The Prince Edward Theatre on Old Compton Street, London has become the first West End theatre to receive an award from the National Autistic Society, honouring its efforts in welcoming autistic guests and their families.
Run by Delfont Mackintosh Theatres, the Prince Edward is currently home to Disney's Aladdin, and has been commended for its autism training, staff awareness and initiatives, including autism-friendly performances – designed to make the show more accessible for those affected by autism.
The dedicated performances provide modifications to the booking process, performance and the theatre environment, including designated quiet and activity areas throughout the theatre and autism experts on hand should anyone need to leave their seats. Changes to the performance include the reduction of jarring sounds or strobe lighting that face the audience.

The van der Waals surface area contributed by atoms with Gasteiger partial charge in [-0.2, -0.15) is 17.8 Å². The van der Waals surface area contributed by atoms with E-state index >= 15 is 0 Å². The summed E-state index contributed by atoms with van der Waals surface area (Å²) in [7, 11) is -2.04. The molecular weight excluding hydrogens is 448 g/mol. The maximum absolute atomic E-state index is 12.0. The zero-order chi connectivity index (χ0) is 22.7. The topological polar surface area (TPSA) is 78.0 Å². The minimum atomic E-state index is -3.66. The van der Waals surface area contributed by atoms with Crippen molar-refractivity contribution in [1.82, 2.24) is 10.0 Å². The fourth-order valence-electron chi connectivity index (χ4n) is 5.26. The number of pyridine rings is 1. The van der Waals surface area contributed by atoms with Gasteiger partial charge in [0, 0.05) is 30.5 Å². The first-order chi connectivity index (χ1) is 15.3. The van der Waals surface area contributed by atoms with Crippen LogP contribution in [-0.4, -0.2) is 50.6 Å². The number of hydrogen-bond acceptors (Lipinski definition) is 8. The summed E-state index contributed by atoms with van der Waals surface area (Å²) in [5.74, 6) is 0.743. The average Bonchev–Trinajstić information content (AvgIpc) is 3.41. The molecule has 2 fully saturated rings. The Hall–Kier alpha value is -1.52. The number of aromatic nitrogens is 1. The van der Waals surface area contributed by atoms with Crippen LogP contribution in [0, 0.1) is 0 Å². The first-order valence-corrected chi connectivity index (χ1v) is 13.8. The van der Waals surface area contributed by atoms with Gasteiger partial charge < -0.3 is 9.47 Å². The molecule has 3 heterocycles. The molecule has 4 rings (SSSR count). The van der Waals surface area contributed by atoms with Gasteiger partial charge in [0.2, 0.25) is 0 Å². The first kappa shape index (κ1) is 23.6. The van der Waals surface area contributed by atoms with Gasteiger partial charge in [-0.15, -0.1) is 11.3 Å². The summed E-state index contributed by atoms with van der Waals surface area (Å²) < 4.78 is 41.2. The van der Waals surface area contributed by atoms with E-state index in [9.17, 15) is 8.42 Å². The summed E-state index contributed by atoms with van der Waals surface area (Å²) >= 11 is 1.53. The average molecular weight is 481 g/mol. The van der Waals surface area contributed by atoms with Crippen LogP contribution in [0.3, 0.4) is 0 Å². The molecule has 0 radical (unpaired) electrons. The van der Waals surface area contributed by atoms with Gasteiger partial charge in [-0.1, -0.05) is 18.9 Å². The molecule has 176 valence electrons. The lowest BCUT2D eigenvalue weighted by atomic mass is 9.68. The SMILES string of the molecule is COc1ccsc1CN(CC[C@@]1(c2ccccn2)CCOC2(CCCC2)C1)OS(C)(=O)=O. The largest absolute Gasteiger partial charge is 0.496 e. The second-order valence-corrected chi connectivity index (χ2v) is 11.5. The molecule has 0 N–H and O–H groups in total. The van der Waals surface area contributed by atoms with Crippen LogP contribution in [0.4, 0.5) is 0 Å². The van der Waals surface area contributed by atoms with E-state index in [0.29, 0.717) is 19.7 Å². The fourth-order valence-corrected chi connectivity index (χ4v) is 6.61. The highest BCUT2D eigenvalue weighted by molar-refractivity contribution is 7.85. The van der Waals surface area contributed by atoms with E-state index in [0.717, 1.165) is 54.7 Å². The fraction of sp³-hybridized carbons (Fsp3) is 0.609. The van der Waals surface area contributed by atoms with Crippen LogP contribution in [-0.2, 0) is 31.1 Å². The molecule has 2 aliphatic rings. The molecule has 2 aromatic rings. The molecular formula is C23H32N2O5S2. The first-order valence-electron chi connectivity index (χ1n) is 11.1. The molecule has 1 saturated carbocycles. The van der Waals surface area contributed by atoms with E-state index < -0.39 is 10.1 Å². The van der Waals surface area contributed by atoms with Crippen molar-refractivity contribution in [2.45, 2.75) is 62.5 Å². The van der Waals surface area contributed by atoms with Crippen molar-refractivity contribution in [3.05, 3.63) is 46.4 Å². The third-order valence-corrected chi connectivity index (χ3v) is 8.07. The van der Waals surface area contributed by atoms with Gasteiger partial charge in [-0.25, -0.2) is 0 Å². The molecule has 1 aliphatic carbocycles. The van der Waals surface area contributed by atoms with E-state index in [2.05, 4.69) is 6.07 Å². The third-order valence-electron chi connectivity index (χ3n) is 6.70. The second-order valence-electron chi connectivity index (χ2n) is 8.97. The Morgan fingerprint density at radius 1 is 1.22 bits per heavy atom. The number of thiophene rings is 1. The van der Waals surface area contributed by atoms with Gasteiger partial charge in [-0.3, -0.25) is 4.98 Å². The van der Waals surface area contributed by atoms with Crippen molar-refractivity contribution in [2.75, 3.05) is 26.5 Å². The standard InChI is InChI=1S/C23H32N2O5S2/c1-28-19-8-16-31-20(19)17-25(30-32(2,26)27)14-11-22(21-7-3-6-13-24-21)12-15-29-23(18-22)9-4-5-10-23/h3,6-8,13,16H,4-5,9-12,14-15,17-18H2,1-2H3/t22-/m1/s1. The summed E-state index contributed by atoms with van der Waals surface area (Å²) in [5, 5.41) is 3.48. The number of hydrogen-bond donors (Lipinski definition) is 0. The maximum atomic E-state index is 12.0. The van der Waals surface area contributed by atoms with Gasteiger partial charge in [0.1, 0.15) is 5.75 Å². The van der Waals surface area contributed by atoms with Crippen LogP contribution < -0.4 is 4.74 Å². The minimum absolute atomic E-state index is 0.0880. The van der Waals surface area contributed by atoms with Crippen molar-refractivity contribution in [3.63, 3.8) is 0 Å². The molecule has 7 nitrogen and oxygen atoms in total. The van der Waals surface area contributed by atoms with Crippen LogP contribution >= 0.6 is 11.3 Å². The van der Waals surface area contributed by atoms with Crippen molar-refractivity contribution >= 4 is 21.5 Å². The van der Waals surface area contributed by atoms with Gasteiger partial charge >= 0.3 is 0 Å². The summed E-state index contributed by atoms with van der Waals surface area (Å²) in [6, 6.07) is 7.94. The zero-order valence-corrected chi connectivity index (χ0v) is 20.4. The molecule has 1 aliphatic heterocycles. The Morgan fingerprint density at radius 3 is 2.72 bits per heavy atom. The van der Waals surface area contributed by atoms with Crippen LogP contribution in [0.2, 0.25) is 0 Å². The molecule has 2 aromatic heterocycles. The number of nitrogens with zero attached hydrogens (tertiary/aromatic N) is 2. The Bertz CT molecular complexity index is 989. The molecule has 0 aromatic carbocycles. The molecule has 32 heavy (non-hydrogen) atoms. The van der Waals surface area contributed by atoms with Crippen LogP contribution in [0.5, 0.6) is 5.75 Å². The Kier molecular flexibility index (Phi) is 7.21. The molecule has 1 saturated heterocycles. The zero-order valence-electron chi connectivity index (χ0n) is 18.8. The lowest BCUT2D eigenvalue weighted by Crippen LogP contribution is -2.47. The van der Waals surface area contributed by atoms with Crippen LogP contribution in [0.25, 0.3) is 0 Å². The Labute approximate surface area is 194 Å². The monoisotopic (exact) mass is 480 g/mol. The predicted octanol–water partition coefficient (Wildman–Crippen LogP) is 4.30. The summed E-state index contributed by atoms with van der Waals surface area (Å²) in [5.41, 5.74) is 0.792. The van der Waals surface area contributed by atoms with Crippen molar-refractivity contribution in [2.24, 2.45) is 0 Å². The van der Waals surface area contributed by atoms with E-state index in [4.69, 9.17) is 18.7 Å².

Chris Pike, autism access specialist at the National Autistic Society, said: "There are around 700,000 autistic people in the UK, and many struggle to cope with unfamiliar places and everyday sights and sounds which others are able to filter out, such as artificial lighting, background music or traffic noise.
"Aladdin's production team have taken great care in adapting the show… This means that for some… this will be the very first time that they are able to experience the thrill of a live performance."
Another autism-friendly performance is scheduled for the matinee performance on 28 August.